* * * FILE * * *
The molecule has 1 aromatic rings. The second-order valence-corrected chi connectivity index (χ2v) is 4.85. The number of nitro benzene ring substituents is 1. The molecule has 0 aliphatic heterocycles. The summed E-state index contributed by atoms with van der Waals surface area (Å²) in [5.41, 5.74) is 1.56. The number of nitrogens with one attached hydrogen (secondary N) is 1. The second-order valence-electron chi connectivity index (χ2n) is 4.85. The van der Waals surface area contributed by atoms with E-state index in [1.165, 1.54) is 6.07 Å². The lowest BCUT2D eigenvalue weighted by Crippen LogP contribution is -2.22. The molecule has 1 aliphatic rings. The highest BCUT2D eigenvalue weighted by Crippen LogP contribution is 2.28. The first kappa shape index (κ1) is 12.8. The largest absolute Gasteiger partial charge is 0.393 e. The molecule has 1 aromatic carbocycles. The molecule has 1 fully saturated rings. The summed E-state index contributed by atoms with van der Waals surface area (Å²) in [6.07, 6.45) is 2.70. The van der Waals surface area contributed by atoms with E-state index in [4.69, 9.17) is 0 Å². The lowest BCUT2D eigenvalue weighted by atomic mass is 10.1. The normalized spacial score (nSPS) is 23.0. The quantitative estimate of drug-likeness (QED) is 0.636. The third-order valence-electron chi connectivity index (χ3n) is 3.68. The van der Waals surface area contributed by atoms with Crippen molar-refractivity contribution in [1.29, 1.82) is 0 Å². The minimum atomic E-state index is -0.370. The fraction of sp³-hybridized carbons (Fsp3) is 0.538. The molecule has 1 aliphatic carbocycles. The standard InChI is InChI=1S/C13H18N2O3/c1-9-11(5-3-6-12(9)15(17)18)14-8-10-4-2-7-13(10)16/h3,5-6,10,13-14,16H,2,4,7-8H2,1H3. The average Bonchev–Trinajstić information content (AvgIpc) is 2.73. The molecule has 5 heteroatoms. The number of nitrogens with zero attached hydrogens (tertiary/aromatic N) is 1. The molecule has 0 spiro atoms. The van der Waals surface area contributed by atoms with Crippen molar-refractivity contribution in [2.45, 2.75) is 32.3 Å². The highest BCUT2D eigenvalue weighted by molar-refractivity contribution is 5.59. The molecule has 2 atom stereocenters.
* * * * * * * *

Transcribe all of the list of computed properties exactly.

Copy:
The molecule has 1 aromatic rings. The second-order valence-corrected chi connectivity index (χ2v) is 4.85. The number of nitro benzene ring substituents is 1. The molecule has 0 aliphatic heterocycles. The summed E-state index contributed by atoms with van der Waals surface area (Å²) in [5.41, 5.74) is 1.56. The number of nitrogens with one attached hydrogen (secondary N) is 1. The second-order valence-electron chi connectivity index (χ2n) is 4.85. The van der Waals surface area contributed by atoms with E-state index in [1.165, 1.54) is 6.07 Å². The lowest BCUT2D eigenvalue weighted by Crippen LogP contribution is -2.22. The molecule has 1 aliphatic rings. The highest BCUT2D eigenvalue weighted by Crippen LogP contribution is 2.28. The first kappa shape index (κ1) is 12.8. The largest absolute Gasteiger partial charge is 0.393 e. The molecule has 1 aromatic carbocycles. The molecule has 1 fully saturated rings. The summed E-state index contributed by atoms with van der Waals surface area (Å²) in [6.07, 6.45) is 2.70. The van der Waals surface area contributed by atoms with E-state index in [4.69, 9.17) is 0 Å². The lowest BCUT2D eigenvalue weighted by atomic mass is 10.1. The normalized spacial score (nSPS) is 23.0. The quantitative estimate of drug-likeness (QED) is 0.636. The third-order valence-electron chi connectivity index (χ3n) is 3.68. The van der Waals surface area contributed by atoms with Crippen molar-refractivity contribution in [1.29, 1.82) is 0 Å². The minimum atomic E-state index is -0.370. The fraction of sp³-hybridized carbons (Fsp3) is 0.538. The molecule has 1 aliphatic carbocycles. The standard InChI is InChI=1S/C13H18N2O3/c1-9-11(5-3-6-12(9)15(17)18)14-8-10-4-2-7-13(10)16/h3,5-6,10,13-14,16H,2,4,7-8H2,1H3. The average Bonchev–Trinajstić information content (AvgIpc) is 2.73. The molecule has 5 heteroatoms. The number of nitrogens with zero attached hydrogens (tertiary/aromatic N) is 1. The molecule has 0 spiro atoms. The van der Waals surface area contributed by atoms with Crippen molar-refractivity contribution in [2.45, 2.75) is 32.3 Å². The highest BCUT2D eigenvalue weighted by molar-refractivity contribution is 5.59. The molecule has 2 atom stereocenters.